Judge dismisses lawsuit in John Dillinger exhumation case

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Editor’s note: This story has been updated.

A judge dismissed a lawsuit Wednesday by a nephew of 1930s gangster John Dillinger who wants to exhume the notorious criminal’s Indianapolis gravesite to prove whether he’s actually buried there, ruling that he must get the cemetery’s permission.

Marion Superior Court Judge Timothy Oakes granted Crown Hill Cemetery’s motion to dismiss Michael Thompson’s lawsuit shortly after a hearing Wednesday, saying in his order that Indiana law requires the cemetery’s consent.

“The limited question before the Court today is whether disinterment may occur under this section of the statute without cemetery approval. Court finds that the statutory requirements for this section of the statute are clear in that disinterment requires the cemetery owner to give consent before disinterment may occur,” Oakes wrote.

He added that Indiana law “does not require that the cemetery have a valid, rational, or meaningful reason” for withholding its consent.

Thompson sued the cemetery after it objected to his plans to exhume the grave. Thompson has said he has evidence Dillinger’s body may not be buried there, and he may not have been the man FBI agents fatally shot outside a Chicago theater on July 22, 1934.

Attorneys for Crown Hill Cemetery call that “a decades-old conspiracy.” They oppose the exhumation, saying Indiana’s Legislature has granted cemetery owners the right to “protect its gravesites from unwarranted disturbance.”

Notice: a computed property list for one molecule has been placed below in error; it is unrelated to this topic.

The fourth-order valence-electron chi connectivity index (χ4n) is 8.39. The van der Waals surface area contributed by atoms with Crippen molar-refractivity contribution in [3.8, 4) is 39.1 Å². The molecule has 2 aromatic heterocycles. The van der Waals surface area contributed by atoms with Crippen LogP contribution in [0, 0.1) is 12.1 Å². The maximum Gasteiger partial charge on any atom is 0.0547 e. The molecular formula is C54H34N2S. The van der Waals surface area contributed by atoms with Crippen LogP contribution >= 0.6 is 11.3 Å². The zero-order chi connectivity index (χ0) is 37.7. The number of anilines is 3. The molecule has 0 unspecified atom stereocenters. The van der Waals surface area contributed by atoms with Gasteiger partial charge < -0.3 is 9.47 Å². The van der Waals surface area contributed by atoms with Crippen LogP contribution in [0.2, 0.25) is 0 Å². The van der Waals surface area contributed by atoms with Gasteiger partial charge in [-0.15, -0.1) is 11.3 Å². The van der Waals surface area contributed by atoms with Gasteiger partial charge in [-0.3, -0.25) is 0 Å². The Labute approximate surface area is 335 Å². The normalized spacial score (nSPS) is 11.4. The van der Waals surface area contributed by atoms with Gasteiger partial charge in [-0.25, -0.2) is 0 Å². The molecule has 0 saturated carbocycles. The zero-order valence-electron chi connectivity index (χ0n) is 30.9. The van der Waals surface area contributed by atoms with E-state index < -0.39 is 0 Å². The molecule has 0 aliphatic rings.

The FBI Issued a statement in August saying it was a “myth” that its agents didn’t fatally shoot Dillinger outside the Chicago theater and that “a wealth of information supports Dillinger’s demise” including fingerprint matches.

Thompson obtained a permit in October from the Indiana State Department of Health that calls for the remains to be exhumed on Dec. 31.

It wasn’t immediately clear if his attorney plans to appeal the decision or file a new lawsuit.

Attorneys for Crown Hill Cemetery argued that the state law in question specifies that a deceased person cannot be removed from a cemetery without the written consent of that cemetery, as well as a written order from the State Department authorizing the removal and the written consent of certain relatives of the deceased.

In September, The History Channel dropped out of a planned documentary on Dillinger that would have included the exhumation.

Thompson and another relative applied for the state exhumation permit after they obtained an earlier permit calling for a Sept. 16 exhumation. That exhumation did not occur after cemetery officials objected to the exhumation.

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